Sturgill+King+Lewis: Do the Puzzle Pieces Fit?

If you’ve been following my blog lately, you’ll already know that I’ve been investigating possible families for a young lady, possibly Sophia King, who married William Sturgill about 1805, likely in Ashe County, North Carolina, where marriage records are lost before 1853.

To quickly summarize, once again since it seems to be in many online family trees, William Sturgill’s wife was NOT the daughter of a Dr. King from Massachusetts, Rhode Island, New York or anywhere else.

The Sturgill FAN club points to the extremely strong possibility that Edward King, who lived in Ashe County in 1800, and is found but one page away from the Sturgill family, is most likely the father of Ms. King.

Previous research uncovered a Revolutionary War pension application, put forth by two of Edward’s children, John King and Mary Mullins, that stated their parents had ten children and that they married in 1767 in Wilkes County, North Carolina.

Now Wilkes County wasn’t organized until 1777 and was set off from Surry County; Surry County was set off from Rowan County in 1771.

No marriage record has been found for Edward King and Feelie (or maybe Feebe aka Phebe) Lewis, who are named in the pension application.

Given the lack of vital records and other oddities in surviving records, such as no notation in land sales whereby wives release dower rights, I have been left with a paucity of records to create a FAN club for Edward King.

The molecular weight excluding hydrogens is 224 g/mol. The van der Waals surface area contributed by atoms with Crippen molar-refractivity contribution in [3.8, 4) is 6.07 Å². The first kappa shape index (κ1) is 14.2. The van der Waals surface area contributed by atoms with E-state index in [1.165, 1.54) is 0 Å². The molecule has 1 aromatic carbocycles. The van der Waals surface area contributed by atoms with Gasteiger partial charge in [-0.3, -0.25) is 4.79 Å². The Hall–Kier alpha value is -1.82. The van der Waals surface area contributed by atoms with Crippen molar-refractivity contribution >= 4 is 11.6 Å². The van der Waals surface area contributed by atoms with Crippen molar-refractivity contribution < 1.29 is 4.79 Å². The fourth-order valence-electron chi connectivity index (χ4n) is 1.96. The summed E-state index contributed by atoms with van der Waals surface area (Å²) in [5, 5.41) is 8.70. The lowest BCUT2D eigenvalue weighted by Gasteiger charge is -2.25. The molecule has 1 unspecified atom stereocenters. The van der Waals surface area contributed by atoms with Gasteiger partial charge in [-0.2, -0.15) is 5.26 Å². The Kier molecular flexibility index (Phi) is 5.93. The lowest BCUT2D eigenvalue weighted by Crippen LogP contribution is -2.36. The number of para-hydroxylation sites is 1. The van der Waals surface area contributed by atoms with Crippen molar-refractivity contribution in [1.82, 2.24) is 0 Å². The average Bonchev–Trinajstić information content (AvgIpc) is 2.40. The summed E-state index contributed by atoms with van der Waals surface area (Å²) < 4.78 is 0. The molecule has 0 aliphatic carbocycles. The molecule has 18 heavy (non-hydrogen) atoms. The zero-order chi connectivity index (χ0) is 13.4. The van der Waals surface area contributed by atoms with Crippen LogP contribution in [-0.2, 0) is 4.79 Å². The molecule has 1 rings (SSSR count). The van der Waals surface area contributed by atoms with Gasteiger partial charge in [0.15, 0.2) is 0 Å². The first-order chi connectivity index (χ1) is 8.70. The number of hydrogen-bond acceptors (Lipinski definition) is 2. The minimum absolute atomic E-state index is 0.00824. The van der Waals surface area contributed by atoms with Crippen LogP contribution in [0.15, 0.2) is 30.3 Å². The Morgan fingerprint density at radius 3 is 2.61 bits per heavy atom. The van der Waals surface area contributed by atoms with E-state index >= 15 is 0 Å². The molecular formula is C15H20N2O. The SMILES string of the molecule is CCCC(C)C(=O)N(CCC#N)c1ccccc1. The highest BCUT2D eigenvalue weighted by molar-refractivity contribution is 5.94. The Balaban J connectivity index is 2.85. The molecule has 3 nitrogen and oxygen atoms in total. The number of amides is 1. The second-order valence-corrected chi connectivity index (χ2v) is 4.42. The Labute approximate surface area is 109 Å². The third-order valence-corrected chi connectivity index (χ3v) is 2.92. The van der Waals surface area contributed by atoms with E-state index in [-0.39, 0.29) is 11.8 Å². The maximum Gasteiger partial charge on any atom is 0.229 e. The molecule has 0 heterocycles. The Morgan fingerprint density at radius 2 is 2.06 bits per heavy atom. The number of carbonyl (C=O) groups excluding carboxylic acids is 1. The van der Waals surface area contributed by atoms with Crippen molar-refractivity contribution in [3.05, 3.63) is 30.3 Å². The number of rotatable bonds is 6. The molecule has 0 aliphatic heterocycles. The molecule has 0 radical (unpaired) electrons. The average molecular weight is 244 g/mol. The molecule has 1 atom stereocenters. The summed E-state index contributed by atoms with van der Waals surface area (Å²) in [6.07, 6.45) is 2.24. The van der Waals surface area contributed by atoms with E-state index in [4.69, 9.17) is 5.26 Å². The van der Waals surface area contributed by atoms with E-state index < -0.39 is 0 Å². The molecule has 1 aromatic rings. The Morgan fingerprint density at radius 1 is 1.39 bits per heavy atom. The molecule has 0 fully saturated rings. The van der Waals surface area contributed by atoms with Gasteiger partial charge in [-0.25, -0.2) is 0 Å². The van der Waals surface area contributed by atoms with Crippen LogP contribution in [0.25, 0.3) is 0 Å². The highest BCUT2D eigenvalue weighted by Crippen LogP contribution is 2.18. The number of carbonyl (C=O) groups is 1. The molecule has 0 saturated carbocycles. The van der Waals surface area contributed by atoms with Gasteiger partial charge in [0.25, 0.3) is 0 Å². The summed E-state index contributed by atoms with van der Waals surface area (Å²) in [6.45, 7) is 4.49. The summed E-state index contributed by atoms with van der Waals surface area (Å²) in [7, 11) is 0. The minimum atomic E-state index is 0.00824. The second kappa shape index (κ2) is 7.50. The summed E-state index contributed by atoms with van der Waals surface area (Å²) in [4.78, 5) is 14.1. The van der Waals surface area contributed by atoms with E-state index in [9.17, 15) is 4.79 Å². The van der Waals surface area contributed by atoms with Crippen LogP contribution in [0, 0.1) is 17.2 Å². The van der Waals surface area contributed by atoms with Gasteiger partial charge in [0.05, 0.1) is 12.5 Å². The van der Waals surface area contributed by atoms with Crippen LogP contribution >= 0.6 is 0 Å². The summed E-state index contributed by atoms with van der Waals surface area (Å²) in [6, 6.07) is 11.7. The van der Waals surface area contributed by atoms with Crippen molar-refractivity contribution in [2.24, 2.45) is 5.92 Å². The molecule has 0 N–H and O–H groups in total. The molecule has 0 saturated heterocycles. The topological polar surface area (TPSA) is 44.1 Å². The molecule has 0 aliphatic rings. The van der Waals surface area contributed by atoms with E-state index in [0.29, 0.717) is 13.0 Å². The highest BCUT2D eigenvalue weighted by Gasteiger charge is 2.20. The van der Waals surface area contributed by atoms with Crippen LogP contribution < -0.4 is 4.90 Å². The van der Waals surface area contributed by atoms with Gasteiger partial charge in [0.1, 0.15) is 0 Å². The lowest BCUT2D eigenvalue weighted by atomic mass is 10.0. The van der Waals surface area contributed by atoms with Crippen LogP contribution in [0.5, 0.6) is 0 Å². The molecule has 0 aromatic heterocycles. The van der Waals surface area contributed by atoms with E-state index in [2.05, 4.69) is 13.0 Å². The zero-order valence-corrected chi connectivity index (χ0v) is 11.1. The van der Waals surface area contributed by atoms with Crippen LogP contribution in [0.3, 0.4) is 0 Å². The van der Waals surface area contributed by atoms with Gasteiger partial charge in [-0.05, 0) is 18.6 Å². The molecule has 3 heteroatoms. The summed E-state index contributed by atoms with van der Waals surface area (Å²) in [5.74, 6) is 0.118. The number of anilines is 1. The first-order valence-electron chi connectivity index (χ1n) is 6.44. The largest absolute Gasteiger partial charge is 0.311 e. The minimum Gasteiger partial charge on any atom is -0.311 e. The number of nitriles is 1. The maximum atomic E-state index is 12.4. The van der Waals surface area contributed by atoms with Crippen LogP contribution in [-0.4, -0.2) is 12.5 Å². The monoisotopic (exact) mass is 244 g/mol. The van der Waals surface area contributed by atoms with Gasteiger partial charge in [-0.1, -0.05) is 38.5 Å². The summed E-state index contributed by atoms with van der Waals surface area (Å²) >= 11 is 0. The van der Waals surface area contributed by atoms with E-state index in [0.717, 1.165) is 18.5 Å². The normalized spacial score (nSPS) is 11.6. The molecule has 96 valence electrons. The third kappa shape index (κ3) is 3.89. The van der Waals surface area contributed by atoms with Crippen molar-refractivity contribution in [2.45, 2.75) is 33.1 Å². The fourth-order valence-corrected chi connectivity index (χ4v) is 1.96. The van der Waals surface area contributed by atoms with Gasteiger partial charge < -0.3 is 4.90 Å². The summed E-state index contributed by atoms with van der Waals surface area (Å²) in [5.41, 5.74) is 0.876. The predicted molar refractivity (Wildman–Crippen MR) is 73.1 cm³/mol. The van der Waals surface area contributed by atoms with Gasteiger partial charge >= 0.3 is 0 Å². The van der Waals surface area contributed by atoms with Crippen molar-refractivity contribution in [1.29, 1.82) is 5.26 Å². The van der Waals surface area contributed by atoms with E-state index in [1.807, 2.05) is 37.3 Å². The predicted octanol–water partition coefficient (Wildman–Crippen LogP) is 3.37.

Census records have provided the first stepping stone.

The 1800 census of Ashe County, North Carolina includes but two King families –  Edward and Robert King. The eldest male in Robert’s home is aged 16-25, so he is not old enough to have a daughter marrying five years later, c1805. Edward, however, is 45+ and there are two females aged 10-15, who certainly could be of age to marry William Sturgill, c1805.

There is no way to determine if any Lewises, my third surname of interest, lived nearby due to the alpha order in which the census taker enumerated families that year.

The 1800 census does include one James Lewis and one James Lewis Jr.

However, in 1790, Edward King is found living in Wilkes County, North Carolina. Listed consecutively we find:

Frank King, 2 Males +16, Male -16, 3 Females
Jas King, Male +16, 2 Females
Edward King, 2 Males +16, 4 Males -16, 4 Females
Gideon Lewis, 2 Males +16, 2 Males -16, 5 Females

The relationships, if any, between Frank, James and Edward King is unknown, but my interest right now is in Gideon Lewis, given that Edward King married “Feelie” Lewis, c1767,

All are enumerated on Page 11 of Wilkes County and noted as the “16 Comp” (16th Company).

On Page 7, which is identified as being in the 10th Company, we find:

Gideon Lewis, 1 Male +16, 2 Males -16, 1 Female

Five doors away from Gideon, there are two more Lewis families:

Jas Lewis, 1 Male +16, 3 Males -16, 4 Females
Jas Lewis, 1 Male +16, 2 Males -16, 1 Female

Having seen online references to one Gideon Lewis Senior and Gideon Lewis Junior, I hoped beyond hope that there might be earlier surviving records that could verify the existence of two Gideons.